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Curvelet-based non-linear adaptive subtraction with sparseness constraints Herrmann, Felix J.; Moghaddam, Peyman P. 2004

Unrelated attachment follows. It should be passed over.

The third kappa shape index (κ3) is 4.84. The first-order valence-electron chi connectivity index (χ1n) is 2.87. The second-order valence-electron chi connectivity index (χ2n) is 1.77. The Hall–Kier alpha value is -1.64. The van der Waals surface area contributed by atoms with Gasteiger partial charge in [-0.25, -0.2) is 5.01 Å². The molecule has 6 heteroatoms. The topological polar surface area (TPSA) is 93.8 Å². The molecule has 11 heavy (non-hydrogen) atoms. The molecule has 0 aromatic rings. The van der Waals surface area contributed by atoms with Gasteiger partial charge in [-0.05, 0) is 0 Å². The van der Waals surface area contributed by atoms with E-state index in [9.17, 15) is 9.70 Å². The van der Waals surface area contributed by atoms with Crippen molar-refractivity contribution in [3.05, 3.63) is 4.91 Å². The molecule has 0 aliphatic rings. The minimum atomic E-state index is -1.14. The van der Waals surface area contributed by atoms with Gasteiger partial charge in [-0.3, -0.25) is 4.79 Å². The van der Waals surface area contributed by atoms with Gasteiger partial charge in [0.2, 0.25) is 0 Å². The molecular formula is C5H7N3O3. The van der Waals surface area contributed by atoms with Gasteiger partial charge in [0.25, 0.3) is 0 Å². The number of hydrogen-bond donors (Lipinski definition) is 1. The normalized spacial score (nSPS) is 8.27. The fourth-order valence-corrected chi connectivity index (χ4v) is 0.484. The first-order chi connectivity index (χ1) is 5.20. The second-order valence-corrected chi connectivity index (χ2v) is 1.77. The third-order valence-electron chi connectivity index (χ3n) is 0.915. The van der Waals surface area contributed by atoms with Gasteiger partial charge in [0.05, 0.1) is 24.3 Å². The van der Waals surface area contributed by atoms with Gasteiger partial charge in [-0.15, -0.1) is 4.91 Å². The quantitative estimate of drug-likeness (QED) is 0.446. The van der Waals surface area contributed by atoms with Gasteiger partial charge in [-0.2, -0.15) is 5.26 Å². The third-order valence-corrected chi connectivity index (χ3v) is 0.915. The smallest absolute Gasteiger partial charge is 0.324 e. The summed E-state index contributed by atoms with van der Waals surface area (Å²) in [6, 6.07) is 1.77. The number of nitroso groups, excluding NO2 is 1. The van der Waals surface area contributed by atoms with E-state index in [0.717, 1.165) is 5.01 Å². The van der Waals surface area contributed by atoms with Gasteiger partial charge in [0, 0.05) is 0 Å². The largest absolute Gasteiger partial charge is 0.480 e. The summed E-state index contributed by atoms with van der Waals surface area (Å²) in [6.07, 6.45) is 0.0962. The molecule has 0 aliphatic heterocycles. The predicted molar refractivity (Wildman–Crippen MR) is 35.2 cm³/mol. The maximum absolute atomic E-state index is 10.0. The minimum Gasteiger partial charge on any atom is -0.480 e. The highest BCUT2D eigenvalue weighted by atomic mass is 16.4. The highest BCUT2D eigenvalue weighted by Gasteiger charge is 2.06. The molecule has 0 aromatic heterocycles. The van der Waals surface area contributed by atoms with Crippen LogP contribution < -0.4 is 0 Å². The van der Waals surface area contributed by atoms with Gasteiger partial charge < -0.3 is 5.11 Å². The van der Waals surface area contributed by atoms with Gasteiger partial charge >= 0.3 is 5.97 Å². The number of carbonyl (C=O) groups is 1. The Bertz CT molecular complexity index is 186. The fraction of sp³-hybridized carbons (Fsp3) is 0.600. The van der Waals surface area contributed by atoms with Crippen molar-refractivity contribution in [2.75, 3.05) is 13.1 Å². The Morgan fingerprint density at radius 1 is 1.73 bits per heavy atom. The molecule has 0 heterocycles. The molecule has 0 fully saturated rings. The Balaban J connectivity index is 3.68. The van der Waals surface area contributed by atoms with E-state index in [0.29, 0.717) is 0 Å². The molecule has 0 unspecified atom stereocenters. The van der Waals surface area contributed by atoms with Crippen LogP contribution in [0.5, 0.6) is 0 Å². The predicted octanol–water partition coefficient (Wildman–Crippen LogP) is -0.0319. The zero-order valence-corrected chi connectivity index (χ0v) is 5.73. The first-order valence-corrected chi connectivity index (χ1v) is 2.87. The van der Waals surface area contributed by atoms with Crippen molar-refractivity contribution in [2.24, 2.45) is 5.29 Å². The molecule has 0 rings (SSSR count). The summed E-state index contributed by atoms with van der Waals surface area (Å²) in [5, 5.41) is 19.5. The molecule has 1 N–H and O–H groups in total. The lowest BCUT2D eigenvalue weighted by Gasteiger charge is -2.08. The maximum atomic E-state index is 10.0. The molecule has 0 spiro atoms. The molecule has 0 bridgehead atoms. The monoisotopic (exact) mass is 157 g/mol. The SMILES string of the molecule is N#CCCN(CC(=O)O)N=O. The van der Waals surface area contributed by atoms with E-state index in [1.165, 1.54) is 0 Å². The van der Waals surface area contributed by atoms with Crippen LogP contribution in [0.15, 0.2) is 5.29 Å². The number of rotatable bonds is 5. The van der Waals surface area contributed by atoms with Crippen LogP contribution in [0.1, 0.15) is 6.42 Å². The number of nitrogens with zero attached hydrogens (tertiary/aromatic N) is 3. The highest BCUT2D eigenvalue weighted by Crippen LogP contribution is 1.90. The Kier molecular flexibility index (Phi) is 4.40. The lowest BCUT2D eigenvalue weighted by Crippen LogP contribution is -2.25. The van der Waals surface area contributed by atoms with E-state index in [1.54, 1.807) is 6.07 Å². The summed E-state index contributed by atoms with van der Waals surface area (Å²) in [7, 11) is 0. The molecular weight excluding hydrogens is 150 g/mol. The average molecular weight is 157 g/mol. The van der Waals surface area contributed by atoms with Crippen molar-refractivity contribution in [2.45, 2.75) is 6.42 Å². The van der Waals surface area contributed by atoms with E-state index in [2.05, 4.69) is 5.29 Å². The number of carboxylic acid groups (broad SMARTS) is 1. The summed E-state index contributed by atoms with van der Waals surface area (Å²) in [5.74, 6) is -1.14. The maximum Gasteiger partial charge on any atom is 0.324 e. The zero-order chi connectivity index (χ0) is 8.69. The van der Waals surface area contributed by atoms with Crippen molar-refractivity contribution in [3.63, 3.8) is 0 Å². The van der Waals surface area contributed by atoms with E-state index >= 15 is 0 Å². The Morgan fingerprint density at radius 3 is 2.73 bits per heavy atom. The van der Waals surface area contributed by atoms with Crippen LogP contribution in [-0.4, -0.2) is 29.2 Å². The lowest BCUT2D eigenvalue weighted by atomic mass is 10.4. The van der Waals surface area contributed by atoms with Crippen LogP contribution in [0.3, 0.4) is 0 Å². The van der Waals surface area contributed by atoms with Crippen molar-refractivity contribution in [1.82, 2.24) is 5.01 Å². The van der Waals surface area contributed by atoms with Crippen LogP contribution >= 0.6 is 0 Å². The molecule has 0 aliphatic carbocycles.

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Curvelet-based non-linear adaptive subtraction with sparseness constraintsFelix Herrmann and Peyman Moghaddam, EOS, University of British ColumbiaAbstractIn this paper an overview is given on the application of directional basisfunctions, known under the name Curvelets/Contourlets, to variousaspects of seismic processing and imaging, which involve adaptivesubtraction. Key concepts in the approach are the use of (i) directionalbasis functions that localize in both domains (e.g. space and angle);(ii) non-linear estimation, which corresponds to localized muting onthe coefficients, possibly supplemented by constrained optimization. Wewill discuss applications that include multiple, ground-roll removal andmigration denoising.IntroductionEverybody would agree that a seismologists dream would be the ex-istence of a basis-function decomposition which localizes in spaceand angle; is sparse for seismic data and images; is well behavedunder certain (imaging) operators and is independent on the localphase characteristics. To make a long story short, this dream hascome true, at least in part for 2-D data, with the recent introduction ofdirectional non-separable wavelets, known under the names Curveletsor Contourlets [4, 2]. As their names suggest, these basis functionsare designed to optimally represent images with edges on piece-wisesmooth curves (f element C2 with a finite number of jumps to be precise).For our application, this optimality corresponds to a non-adaptive (thetransform does not depend on the function to be transformed, like theFFT) decomposition that is near optimal (read as sparse as you canget, i.e. the non-linear approximation rate is near optimal) for seismicreflection data as well as for seismic images, both of which tend toconsist of events that are relatively smooth in the tangential directionand oscillatory/singular across.For some time, orthogonal separable discrete wavelet transforms lookedlike they would deliver onto above?s dream, since they represented atransform that is optimal for non-stationary piece-wise smooth 1-D func-tions. Indeed, for this class of functions, wavelets form an uncondi-tional basis and consequently lead to an almost diagonalization of thedata?s covariance. Even though, wavelets have been very successful inmany different fields, their application to functions and operators thatinvolve directivity, e.g. seismic data with wavefronts and non-stationarydirectional filters, such as the normal operators for seismic imaging, hasbeen less successful. For instance, discrete wavelets transforms havenot really made an impact in seismic processing and processing becausetheir lack of directional selectivity renders them less effective. Curvelets(from now on I will use the name Curvelets to refer to both Curveletsand Contourlets), on the other hand, remain more or less invariant underimaging/modeling operators, while they maintain near optimal sparserepresentations for functions with singularities on curves. These prop-erties make Curvelets the ideal representations in which to formulateseismic processing and imaging problems [8, 11, see also other contri-butions by the authors to the Proceedings of this Conference]/The success of identifying and effectively removing coherent (noise)components from data depends on the interplay of two factors: (i) theability to accurately model the noise & signal components and (ii) theability to separate/filter these components in a possibly noisy environ-ment. Adaptive-subtraction methods aim to robustly remove the noisecomponent, given imperfections in the noise prediction and the existenceof an additional incoherent noise term. Without being all inclusive, ap-plications of adaptive subtraction range from multiple, ground-roll elim-ination [14] to the robust computation of 4D-difference cubes and theremoval of noise after migration [8, and other contributions by the au-thors to the Proceedings of this Conference].We cast the adaptive subtraction method into the general framework ofinversion theory. We argue that one is much better shape to solve aninversion problem if one is able to sparsely represent data, noise and de-noised data (the model). Given the appropriate choice of basis functions,allows us to remove the bulk of the noise using a diagonal minimax esti-mation operator, based on thresholding [9, 5]. Sparseness/minimal struc-ture is imposed by solving an additional global optimization problem onthe estimated coefficients that minimizes an additional penalty functions[2, 13].First, we will formulate the adaptive subtraction problem as a least-squares inverse problem. Then, we will recast this problem onto optimalbasis functions and present the non-linear estimation by thresholdingrule that is based on the magnitudes of the coefficients only. Basic prop-erties of Curvelets are presented next, followed by a description of theglobal optimization techniques we employ. We conclude by presentinga number of examples.The inverse problem underlying adaptive subtractionVirtually any linear problems in seismic processing and imaging can beseen as a special case of the following generic problem: how to obtainm from data d in the presence of (coherent) noise n:d = Km + n, (1)in which, for the adaptive subtraction problem, K and Kasteriskmath, represent therespective time convolution and correlation with an effective wavelet Phithat minimizes the following functional [see e.g. 6]minPhi = bardbld -Phi t mbardblp, (2)where d represents data with coherent noise; m the predicted noise and? = minPhi bardbld-Phiasteriskmathmbardblp the noise-free data, obtained by minimizingthe Lp-norm. For p = 2, Eq. 2 corresponds to a standard least-squaresproblem where the energy of the ?noise? is minimized.Seismic data and images are notoriously non-stationary and non-Gaussian, which may give rise to a loss of coherent events in the de-noised component when employing the L2-norm. The non-stationarityand non-Gaussianity have with some success been addressed by solvingEq. 2 within sliding windows and for p = 1 [6]. In this paper, we followa different strategy replacing the above variational problem by? : minm 12bardblC-1/2n (d -m) bardbl22 + ?J(m). (3)In this formulation, the necessity of estimating a wavelet, Phi, has beenomitted. Noisy data is again represented by d but now m is the noise-free model on which an additional penalty function is imposed, suchas a L1-norm, i.e. J(m) = bardblmbardbl1. The noise term is now given bythe predicted noise and this explains the emergence of the covarianceoperator, whose kernel is given byCn = E{nnT }. (4)Question now is can we find a basis-function representation which is (i)sparse and local on the model (noise-free data), m, data, dand predictednoise n and (ii) almost diagonalizes the covariance of the model andthe predicted noise. Answer is affirmative, even though the condition oflocality is non-trivial. For instance, decompositions in terms of principlecomponents/Karhuhnen-Lo? e-basis (KL) or independent componentsmay diagonalize the covariance operators but these decomposition aregenerally not local and not necessary the same for both noise and model.By selecting a basis-function decomposition that is local, sparse and al-most diagonalizing (i.e. C?n approxequal diag{C?n} = diag{G2?n}), we find asolution to the above denoising problem that minimizes (mini) the max-imal (max) mean-square-error given the worst possible Bayesian priorfor the model [9, 5]. This minimax estimator minimizes?0 : minm 12bardblG-1?nparenleftBig?d - ?parenrightBigbardbl22 (5)by a simple diagonal non-linear thresholding operator? = B?GThetalambda parenleftbigG-1Bdparenrightbig = B?ThetalambdaGparenleftBig?dparenrightBig. (6)The threshold is set to lambdadiag{G} (we dropped the subscript ?) with lambda anadditional control parameter, which sets the confidence interval (e.g. theconfidence interval is 95 % for lambda = 3) (de)-emphasizing the threshold-ing. This thresholding operation removes the bulk of the noise by shrink-ing the coefficients that are smaller then the noise to zero and brings usin the convex region of the global optimization problem of Eq. 3. Thesymbol ? indicates (pseudo)-inverse, allowing us to use Frames ratherthen orthonormal bases. Before going onto detail on how to impose theadditional penalty term, let us first focus on the selection of the appro-priate basis-function decomposition that accomplishes the above task ofreplacing the adaptive subtraction problem, given in Eq. 2, by its diago-nalized counterpart (cf. Eq. 6).Basis-function for seismic imaging and processingNon-linear estimators of the type given in Eq. 6 are known to asymptot-ically obtain minimax [5] for particular combinations of basis functionsand classes of functions. For example, thresholding of the waveletcoefficients for piece-wise smooth functions (to be more specificfunctions that lie in particular Besov spaces) is minimax ands hencegives results with near optimal SNR. Can these results be extended tofunctions that contain singularities/edges on curves and to cases wherean (imaging operator) is involved? In other words, can we find basisfunctions that form an unconditional basis for seismic data, whichgenerally can be considered to be the result of the (repeated) action ofthe scattering operator its adjoint (both asymptotically Fourier IntegralOperators (FIO)) and the composition of these two operators, the normaloperator (which is an elliptic Pseudo Differential Operator (PsiDO))?To answer this question let us first explain what is meant by an uncon-ditional basis. Without being overly technical, (almost) unconditionalbases obey the following relationshipbardbl?prime?bardbldiscretefancy <=< bardbl??bardbldiscretefancy, universal? (7)for their discrete norms. These discrete norms on the ?-indexedcoefficients can be quite intricate (e.g. Besov norms, i.e. non-L2)hence the name fancy. In an unconditional basis, these discretenorms are equivalent to norms on the original continuous function,i.e. bardblfbardblcontinuousfancy equivasymptotic bardbl??bardbldiscretefancy. Moreover, these dis-crete norms decay whenever we shrink the coefficients, i.e. bardbl?prime?bardbl =bardbls???bardbl with |s?| <=< 1. Implications, of this property are profoundbecause it means that the (fancy) norm always decreases, irrespectiveof the sign or phase of s?. This decrease only depends on the magni-tude of s?. Moreover, the function can be shown to remain in the same?class?, which means as much that the edges are preserved. Translatedto our language, this property means that we no longer need to know the?phase? of our predicted noise. It suffices to only know the local stan-dard deviation (proportional to magnitude of the Curvelet coefficients ofthe predicted noise) of the predicted noise, which is used to define thethreshold in the non-linear estimator (cf. Eq. 6). We used the quotes forthe ?phase? because we are only referring to local phase rotations overthe (?compact?) support of the localized basis functions. This local phaseis different from the phase in the Fourier coefficients, which completelygoverns the location of certain events. Needless to say Fourier bases arenot unconditional.Besides the favorable unconditional-basis property (near) uncondi-tional bases also obtain almost optimal non-linear approximation rates.Curvelets as proposed by [4] and [2] respectively, constitute a familyof relatively new nearly unconditional non-separable wavelet bases thatsparsely represent functions with singularities (read wavefronts) that lieon piece-wise smooth curves. For these type of functions, Curveletsobtain near optimal non-linear approximation rates (NAR?s). For com-parison, the first m-term reconstruction of the sorted 2-D Fourier coeffi-cients obtains for a 2-D function x with curved singularities [3, 2, 4] thefollowing NAR (measured in the L2-norm),bardblx - ?mbardbl22 proportional m-1/2while separable wavelets (ordinary 2 - D discrete wavelet transforms,again ordered in decreasing size over their index set) obtainbardblx - ?mbardbl22 proportional m-1.This improvement for wavelets has mainly been responsible for heir suc-cess in signal/image processing [9]. Clearly, the further improvement inNRA by Curvelets, which obtain (ordered over ?-index in decreasingorder)bardblx - ?mbardbl22 proportional Cm-2(log m)3,will likely open up a whole suit of successful applications. Besides thelogarithmic term, the above NRA is equivalent to the best possible ap-proximation rate (e.g. by an adaptive triangular meshing, given the loca-tion of the edges/reflection events) attainable for this type of functions[2, 4].In addition to the optimal NRA, Curvelets almost diagonalize FIO?s andPsiDO?s [1] the asymptotic ?building blocks? of seismic modeling andimaging. Consequently, we can expect the covariance matrices of seis-mic data and possible sources of coherent noise such as multiples andground-roll to be almost diagonalized by Curvelets, i.e. Curvelets areclose to the KL-bases which, by definition, are the basis that diagonal-izes the Covariance operator.So how do Curvelets obtain such a high non-linear approximation rate?Without being all inclusive [see for details [2, 4]], the answer to thisquestion lies in the fact that Curvelets are? multi-scale, i.e. they live in different dyadic corona (see Figure 1)in the FK-domain.? multi-directional, i.e. they live on wedges within these corona (seeFigure 1).? anisotropic, i.e. they obey the following scaling law width proportionallength2.? directional selective with # orientations proportional 1scale .? local both in (x,t) and (k, f).? almost orthogonal, they are tight frames with a moderate redun-dancy. Contourlets implement the pseudo-inverse in closed-formwhile Curvelets provide the transform and its adjoint, yielding apseudo-inverse computed by iterative Conjugate Gradients.Fig. 1: Left: Curvelet partitioning of the frequency plane [modified from[3]]. Right: Comparison of non-linear approximation rates Curveletsand Wavelets [modified from [4]].In Figure 1, a number of Curvelet properties are detailed [adapted from[3, 2, 4]]. Figure 1 describes the Curvelet partitioning of the frequency-wavenumber plane. One Curvelet lives in a wedge and becomes moredirectional selective and anisotropic for the higher frequencies (whilemoving away from the origin). Curvelets are localized in both the space(or (x,t)) and spatial (KF)-domains and have, as consequence of theirpartitioning, the tendency to align themselves with curves/wavefronts(see Figure 1). As such they are more flexible then a representationyielded by e.g. high-resolution Radon [as described by e.g. [13]], be-cause they are local and able to follow any piece-wise smooth curve.Only Curvelets that align with reflectors yield large inner products andthis explains their success in solving the denoising problem for modelsthat contain events on curves. The noise is canceled because the basisfunctions adapt themselves locally to the dip and hence optimizing theiroverlap with the data integrating out the incoherent noise.To demonstrate the insensitivity of Curvelet denoising to variations inthe local phase, we include an example where we compare the thresh-olding results (cf. Eq. 6) for ground-roll removal given two noise pre-dictions that are 90-degrees out of phase. We used the noise predictedby high-res parabolic Radon and we subsequently took the Hilbert trans-form to apply the phase shift. The results are summarized in Fig. 2.Sparseness constraints by global optimizationHaving some basic understanding why Curvelets work, we now turnour attention towards the issue how to impose additional sparsenessconstraints (J(m)) that reflect our prior knowledge. By applying thethresholding operator (cf. Eq. 6) with the threshold set according to(i) the standard deviation of the Curvelet transform for the predictednoise: lambda|Bn| with B and n the predicted noise and the Curvelettransform, respectively; (ii) a Monte-Carlo sampling for the diagonalof the Covariance operator of the noise. The first method uses actualpredictions for the noise, which are either based on some physical model[6] (e.g. physical models for multiples or ground roll [10]) or on noisepredicted by conventional denoising techniques such as high-res Radon[13]. The second method uses information on an operator that colors thenoise. Migration denoising is an example of the second method wherethe migration operator colors the noise. Refer for this latter applicationand multiple elimination to [7, 8] or to other contributions of the firstauthor to the Proceedings of this Conference.It can be shown that thresholding (cf. Eq.6) brings us in the convex of thedenoising problem formulated in Eq. 3 for J(m = bardblmbardbl1). Remainsto impose the additional prior information residing in J(m). By settingthis constraint to the L1-norm we hope to (i) impose minimum structure;(ii) remove possible estimation and side-band artifacts, enhancing thecontinuity along the imaged reflectors. To accomplish these goals, weformulate the following constrained optimization problem [2]? : minm J(m) s.t. | ? - ?0|? <=< e?, universal?, (8)where our initial guess estimated by thresholding, ?0, is updated, sub-Fig. 2: Illustration of the robustness of adaptive subtraction by thresh-olding applied to ground-roll removal for the Yilmaz? ozdata20 dataset.Left panel: noisy data with ground roll; Second panel: high-resParabolic Radon denoised example, which was used to predict the noise[13]. Notice the discontinuity at zero offset. Third panel: denoised databy thresholding with noise predicted by Radon; Fourth panel: the samebut now for 90 degrees phase rotated predicted noise. The insensitivityof thresholding w.r.t. local phase is clear from this example.ject to the constraintse? =braceleftBiggG? if | ?0|? greaterequal |lambdaG|?lambdaG? if | ?0|? < |lambdaG|?. (9)This global optimization procedure is solved using an Augmented-Lagrangian technique [12, 7] with the Lagrangian multipliers initializedby the thresholded result, ?0. The optimization runs over all the indexspace ? and the tolerance differs by lambda for those coefficients that haveinitially been thresholded to obtain the first estimate and those that sur-vived the thresholding. The coefficients that were perceived to be noiseare allowed to vary more as part of the optimization.ApplicationsApplication of the presented non-linear adaptive subtraction methodare numerous. It can be applied to problems involving coherent orincoherent noise removal. As shown in an another paper submitted tothese Proceedings, our method can readily be extended to include an(imaging) operator [7]. The applications can roughly be divided intoadaptive subtraction for? multiple elimination, where predicted multiples and multiple-free data are represented by the coherent noise n and model m,respectively [in these proceedings and in 8]. See Fig. 3 for anexample.? ground-roll elimination, where ground roll-free data is the modelm and ground roll the noise n [14]. See Fig. 2 for an example.? computation 4-D difference cubes, where one vintage dataset isthe noise of the other and vice versa [see 11].Fig. 3: Synthetic example of multiple elimination. Left panel: Win-dowed least-squares method [see e.g. 6]. Right panel: Our sparseness-constrained denoising based on initial thresholding followed by the con-strained optimization (cf. Eq. 8).Fig. 4: Synthetic common-offset Kirchoff-migration example. Top row:Noisy migrated and least-square migrated image with 10 interations ofCG. Notice the coloring of the noise and the failure of CG to correctfor the normal operator. Bottom row: Thresholded image (left) andconstrained optimized least-squares image (right). Notice, the signifi-cant improvement in the signal-to-noise ratio by the thresholding. Theconstraint optimization (cf. Eq. 8) removes the artifacts and restores theleast-squares amplitudes, leading to a drastically improved image.and sparseness-constrained least-squares migration and AVO-inversion,where an operator involved (e.g. least-squares migration, where the mi-gration operator colors the noise [7, see also these Proceedings]). Aswe can see from the example shown in Fig. 4, thresholding followed byoptimization yields a substantially improved image, where most of thecoherent energy has been removed. Conversely, least-squares migrationby Conjugate gradients concentrates the energy of the noise towards re-gions that are not well insonified and fails to restore the amplitudes. Ourmethod, on the other hand, removes most of the artifacts and restores theamplitudes for the larger angles.ConclusionsWhy do Curvelets seem to be the appropriate choice to formulate prob-lems in seismic processing and imaging. The answer to this questionis relatively simple. Curvelets provide an almost unconditional basisnot only for functions with singularities on curves but also for functionsthat are generated by operators that approximately solve the waveequation. The superior non-linear approximation rate, locality both inposition and dip, allow for the construction of non-linear estimators,based thresholding and possibly supplemented by global optimization.Unlike subtraction, thresholding simply puts a certain ?feature? to zeroif it belongs to the noise. The decision to mute only depends on themagnitude of the noise and our method is therefore robust under localphase rotations. In addition, the unconditional basis property corre-sponds to an almost diagonalization of the covariance operators (andalso imaging operators), which explains their success of bringing usclose to the solution of the sparseness-constrained adaptive subtractionproblem. Because Curvelets are a non-adaptive transformation, theyform an attractive alternative to data-adaptive methods, while allowingfor maximal flexibility in dealing with non-stationary data.AcknowledgmentsThe authors thank Emmanuel Cand? and David Donoho for makingan early version of their Curvelet code (Digital Curvelet Transformsvia Unequispaced Fourier Transforms, presented at the ONR Meeting,University of Minnesota, May, 2003) available. We also would like tothank Mauricio Sacchi for his migration code and Yarham Carson andDaniel Trad for helping to make the ground role example. This workwas in part financially supported by a NSERC Discovery Grant.References[1] E. J. Cand` and L. Demanet. Curvelets and fourier integraloperators. 2002. URL http://www.acm.caltech.edu/?emmanuel/publications.html. to appear Comptes-Rendus de l?Academie des Sciences, Paris, Serie I.[2] E. J. Cand` and F. Guo. New multiscale transforms,minimum total variation synthesis: Applications to edge-preserving image reconstruction. Signal Processing, pages1519?1543, 2002. URL http://www.acm.caltech.edu/?emmanuel/publications.html.[3] Emmanual J. Cand` and David L. Donoho. Recovering Edges inIll-posed Problems: Optimality of Curvelet Frames. Ann. Statist.,30:784?842, 2000.[4] M. Do and M. Vetterli. Beyond wavelets, chapter Contourlets. Aca-demic Press, 2002.[5] David L. Donoho and Iain M. Johnstone. Minimax estimationvia wavelet shrinkage. Annals of Statistics, 26(3):879?921, 1998.URL citeseer.nj.nec.com/donoho92minimax.html.[6] A. Guitton. Adaptive subtraction of multiples using thel1-norm. Geophys Prospect, 52(1):27?27, 2004. URLhttp://www.blackwell-synergy.com/links/doi/10.1046/j.1365-2478.2004.00401.x/abs.[7] Felix J. Herrmann and Peyman Moghaddam. Curvelet-domainleast-squares migration with sparseness constraints. In ExpandedAbstracts. EAGE, 2004.[8] Felix J. Herrmann and Eric Verschuur. Separation of primariesand multiples by non-linear estimation in the curvelet domain. InExpanded Abstracts. EAGE, 2004.[9] S. G. Mallat. A wavelet tour of signal processing. Academic Press,1997.[10] George A. McMechan and Mathew J. Yedlin. Analysis of disper-sive waves by wave field transformation. Geophysics, 46, 1981.URL http://link.aip.org/link/?GPY/46/869/1.[11] Felix J. Herrmann Moritz Beyreuther, Jamin Cristall. Curvelet de-noising of 4d seismic. In Expanded Abstracts. EAGE, 2004.[12] Jorge Nocedal and Stephen J. Wright. Numerical optimization.Springer, 1999.[13] D. Trad, T. Ulrych, and M. Sacchi. Latest views of the sparse radontransform. Geophysics, 68(1):386?399, 2003.[14] Daniel Trad Yarham Carson and Felix J. Herrmann. Curvelet pro-cessing and imaging: adaptive ground roll removal. In ExpandedAbstracts. CSEG, 2004.